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Expanding Opportunities to Register to Vote Online—Pennsylvania and Kentucky Set Examples

June 28, 2016

Rosemarie Clouston

Director of Communications

by Marissa Liebling (Legislative Director, Project Vote) & Rosemarie Clouston (National Coordinator, Lawyers’ Committee for Civil Rights Under Law)

While 38 states and the District of Columbia have created, or are creating, opportunities for their residents to register to vote online, only a handful have online systems that are fully accessible to all their residents. Most states’ online voter registration (OVR) systems require individuals to input their driver’s license or state-issued ID card numbers in order to use the system, as they pull a voter’s signature from those state records. These requirements reduce the benefits of OVR and disproportionately exclude traditionally underrepresented communities—including minorities, low-income individuals, the elderly and young people—from registering online. The convenience and efficiency of OVR should be available to all of a state’s residents, regardless of whether they have a state-issued ID card.

As our busy modern lives increasingly rely on the Internet for everything from paying taxes to registering children for school, online voter registration is a quick and convenient way to help voters take the first step to engage in the electoral process. Further, in some states the online deadline is later than the deadline for voters mailing their applications, which expands an individual’s opportunity to register to vote. Communities of color, seniors, young people, and individuals with low incomes are all less likely to possess driver’s licenses, as demonstrated by states’ own estimates (600,000 registered voters in Texas, as one example). Fair elections call for equal access to registration procedures, including online voter registration.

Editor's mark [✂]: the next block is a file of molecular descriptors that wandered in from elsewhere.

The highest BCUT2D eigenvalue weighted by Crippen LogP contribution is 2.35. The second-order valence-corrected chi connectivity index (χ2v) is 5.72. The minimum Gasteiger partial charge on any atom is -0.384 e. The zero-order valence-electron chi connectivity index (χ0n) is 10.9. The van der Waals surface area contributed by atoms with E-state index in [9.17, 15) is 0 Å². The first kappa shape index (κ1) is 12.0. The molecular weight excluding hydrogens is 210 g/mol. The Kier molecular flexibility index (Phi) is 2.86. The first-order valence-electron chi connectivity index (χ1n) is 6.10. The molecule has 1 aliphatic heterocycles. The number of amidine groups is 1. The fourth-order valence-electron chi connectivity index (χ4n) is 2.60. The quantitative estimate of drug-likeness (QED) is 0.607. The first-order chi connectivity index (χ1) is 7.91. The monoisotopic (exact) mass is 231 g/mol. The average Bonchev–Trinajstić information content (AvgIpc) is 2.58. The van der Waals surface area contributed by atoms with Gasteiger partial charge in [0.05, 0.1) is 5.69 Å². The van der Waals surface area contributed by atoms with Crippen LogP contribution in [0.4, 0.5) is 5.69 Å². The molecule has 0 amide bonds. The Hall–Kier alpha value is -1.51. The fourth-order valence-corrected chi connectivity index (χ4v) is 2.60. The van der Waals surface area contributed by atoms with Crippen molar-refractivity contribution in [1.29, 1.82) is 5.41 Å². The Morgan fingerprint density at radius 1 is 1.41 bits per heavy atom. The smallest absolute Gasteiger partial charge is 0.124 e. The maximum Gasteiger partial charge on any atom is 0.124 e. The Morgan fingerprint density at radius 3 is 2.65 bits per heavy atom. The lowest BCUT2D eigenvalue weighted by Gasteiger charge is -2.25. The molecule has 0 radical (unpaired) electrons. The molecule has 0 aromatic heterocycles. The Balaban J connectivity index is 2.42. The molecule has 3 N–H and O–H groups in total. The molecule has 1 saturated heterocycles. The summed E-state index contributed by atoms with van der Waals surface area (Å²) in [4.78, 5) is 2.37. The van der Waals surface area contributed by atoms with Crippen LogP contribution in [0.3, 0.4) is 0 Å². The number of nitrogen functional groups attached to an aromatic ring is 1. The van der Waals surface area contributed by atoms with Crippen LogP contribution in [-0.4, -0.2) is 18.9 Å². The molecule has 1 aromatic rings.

Two states—Pennsylvania and Kentucky—have recently taken steps to make their OVR systems more convenient and inclusive, and serve as examples for other states.

In March 2016, less than a year after Pennsylvania launched OVR, the state upgraded its system to allow individuals to submit their voter registration applications online by uploading an image of their signature. When the OVR system launched in August 2015, only individuals with a Pennsylvania-issued driver’s license or state ID card (collectively, PennDOT ID) could submit their registration application entirely online. Individuals without a PennDOT ID were mailed a signature form to complete the registration process. As of June 15, 2016, 9,040 Pennsylvanians have already successfully used this new signature upload option.

In order to obtain high-quality signatures, Pennsylvania adopted the same technology used by banks for digital images of signatures, like a check endorsement. Individuals may sign their name on a plain piece of paper and take a photograph with their smartphone or other device to upload to their application. According to Deputy Secretary for Elections and Administration Marian Schneider: